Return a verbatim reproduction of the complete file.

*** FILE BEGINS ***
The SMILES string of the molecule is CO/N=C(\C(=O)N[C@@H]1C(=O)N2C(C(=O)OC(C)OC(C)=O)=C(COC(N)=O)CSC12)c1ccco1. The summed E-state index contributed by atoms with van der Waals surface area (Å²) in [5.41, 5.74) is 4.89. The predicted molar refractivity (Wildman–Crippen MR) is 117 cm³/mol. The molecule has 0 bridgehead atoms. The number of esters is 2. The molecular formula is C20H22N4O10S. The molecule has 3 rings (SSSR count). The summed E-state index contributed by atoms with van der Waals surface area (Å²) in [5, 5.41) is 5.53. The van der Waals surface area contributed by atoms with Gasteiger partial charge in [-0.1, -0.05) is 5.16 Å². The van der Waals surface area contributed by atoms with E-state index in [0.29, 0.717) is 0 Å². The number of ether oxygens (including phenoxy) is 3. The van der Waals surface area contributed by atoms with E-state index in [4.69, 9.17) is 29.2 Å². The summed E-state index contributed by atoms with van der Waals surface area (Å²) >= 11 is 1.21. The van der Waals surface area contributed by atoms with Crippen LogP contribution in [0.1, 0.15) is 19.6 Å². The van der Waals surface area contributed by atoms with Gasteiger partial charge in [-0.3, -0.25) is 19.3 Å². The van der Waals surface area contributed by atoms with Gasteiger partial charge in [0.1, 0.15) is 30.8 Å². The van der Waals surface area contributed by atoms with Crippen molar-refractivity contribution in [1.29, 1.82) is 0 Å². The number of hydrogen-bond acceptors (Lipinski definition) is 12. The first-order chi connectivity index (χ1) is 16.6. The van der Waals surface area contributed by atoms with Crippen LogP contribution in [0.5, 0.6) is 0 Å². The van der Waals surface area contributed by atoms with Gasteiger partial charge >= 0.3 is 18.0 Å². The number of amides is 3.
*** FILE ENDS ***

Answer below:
The SMILES string of the molecule is CO/N=C(\C(=O)N[C@@H]1C(=O)N2C(C(=O)OC(C)OC(C)=O)=C(COC(N)=O)CSC12)c1ccco1. The summed E-state index contributed by atoms with van der Waals surface area (Å²) in [5.41, 5.74) is 4.89. The predicted molar refractivity (Wildman–Crippen MR) is 117 cm³/mol. The molecule has 0 bridgehead atoms. The number of esters is 2. The molecular formula is C20H22N4O10S. The molecule has 3 rings (SSSR count). The summed E-state index contributed by atoms with van der Waals surface area (Å²) in [5, 5.41) is 5.53. The van der Waals surface area contributed by atoms with Gasteiger partial charge in [-0.1, -0.05) is 5.16 Å². The van der Waals surface area contributed by atoms with E-state index in [0.29, 0.717) is 0 Å². The number of ether oxygens (including phenoxy) is 3. The van der Waals surface area contributed by atoms with E-state index in [4.69, 9.17) is 29.2 Å². The summed E-state index contributed by atoms with van der Waals surface area (Å²) >= 11 is 1.21. The van der Waals surface area contributed by atoms with Crippen LogP contribution in [0.1, 0.15) is 19.6 Å². The van der Waals surface area contributed by atoms with Gasteiger partial charge in [-0.3, -0.25) is 19.3 Å². The van der Waals surface area contributed by atoms with Gasteiger partial charge in [0.1, 0.15) is 30.8 Å². The van der Waals surface area contributed by atoms with Crippen molar-refractivity contribution in [1.29, 1.82) is 0 Å². The number of hydrogen-bond acceptors (Lipinski definition) is 12. The first-order chi connectivity index (χ1) is 16.6. The van der Waals surface area contributed by atoms with Crippen LogP contribution in [0.5, 0.6) is 0 Å². The van der Waals surface area contributed by atoms with Gasteiger partial charge >= 0.3 is 18.0 Å². The number of amides is 3.